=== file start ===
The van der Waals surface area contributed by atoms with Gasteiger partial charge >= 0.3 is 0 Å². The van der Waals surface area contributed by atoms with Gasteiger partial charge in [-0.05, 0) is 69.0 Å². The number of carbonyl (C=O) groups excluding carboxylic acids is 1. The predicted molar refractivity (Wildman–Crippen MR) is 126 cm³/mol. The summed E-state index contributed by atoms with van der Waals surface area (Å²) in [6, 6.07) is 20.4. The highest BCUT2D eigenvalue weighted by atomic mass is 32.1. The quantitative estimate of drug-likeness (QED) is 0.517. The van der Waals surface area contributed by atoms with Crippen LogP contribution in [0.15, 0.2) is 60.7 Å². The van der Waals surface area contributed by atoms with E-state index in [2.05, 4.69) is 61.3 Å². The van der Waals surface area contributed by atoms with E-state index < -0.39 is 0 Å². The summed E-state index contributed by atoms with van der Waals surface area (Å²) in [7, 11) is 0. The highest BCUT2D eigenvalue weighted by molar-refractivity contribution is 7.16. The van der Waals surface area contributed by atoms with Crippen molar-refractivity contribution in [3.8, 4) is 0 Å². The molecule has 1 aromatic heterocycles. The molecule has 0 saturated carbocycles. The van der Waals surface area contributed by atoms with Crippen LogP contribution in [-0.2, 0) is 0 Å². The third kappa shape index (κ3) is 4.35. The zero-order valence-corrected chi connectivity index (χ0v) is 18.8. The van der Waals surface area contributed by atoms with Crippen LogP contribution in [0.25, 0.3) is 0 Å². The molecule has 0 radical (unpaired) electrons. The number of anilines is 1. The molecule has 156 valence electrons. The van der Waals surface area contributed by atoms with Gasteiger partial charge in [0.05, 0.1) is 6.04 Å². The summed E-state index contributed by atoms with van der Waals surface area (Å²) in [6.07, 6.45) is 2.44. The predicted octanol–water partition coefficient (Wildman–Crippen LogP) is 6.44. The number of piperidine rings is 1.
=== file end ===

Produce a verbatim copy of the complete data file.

The van der Waals surface area contributed by atoms with Gasteiger partial charge >= 0.3 is 0 Å². The van der Waals surface area contributed by atoms with Gasteiger partial charge in [-0.05, 0) is 69.0 Å². The number of carbonyl (C=O) groups excluding carboxylic acids is 1. The predicted molar refractivity (Wildman–Crippen MR) is 126 cm³/mol. The summed E-state index contributed by atoms with van der Waals surface area (Å²) in [6, 6.07) is 20.4. The highest BCUT2D eigenvalue weighted by atomic mass is 32.1. The quantitative estimate of drug-likeness (QED) is 0.517. The van der Waals surface area contributed by atoms with Crippen LogP contribution in [0.15, 0.2) is 60.7 Å². The van der Waals surface area contributed by atoms with E-state index in [2.05, 4.69) is 61.3 Å². The van der Waals surface area contributed by atoms with E-state index < -0.39 is 0 Å². The summed E-state index contributed by atoms with van der Waals surface area (Å²) in [7, 11) is 0. The highest BCUT2D eigenvalue weighted by molar-refractivity contribution is 7.16. The van der Waals surface area contributed by atoms with Crippen molar-refractivity contribution in [3.8, 4) is 0 Å². The molecule has 1 aromatic heterocycles. The molecule has 0 saturated carbocycles. The van der Waals surface area contributed by atoms with Crippen LogP contribution in [-0.2, 0) is 0 Å². The third kappa shape index (κ3) is 4.35. The zero-order valence-corrected chi connectivity index (χ0v) is 18.8. The van der Waals surface area contributed by atoms with Crippen LogP contribution in [0.25, 0.3) is 0 Å². The molecule has 0 radical (unpaired) electrons. The number of anilines is 1. The molecule has 156 valence electrons. The van der Waals surface area contributed by atoms with Gasteiger partial charge in [0.05, 0.1) is 6.04 Å². The summed E-state index contributed by atoms with van der Waals surface area (Å²) in [6.07, 6.45) is 2.44. The predicted octanol–water partition coefficient (Wildman–Crippen LogP) is 6.44. The number of piperidine rings is 1.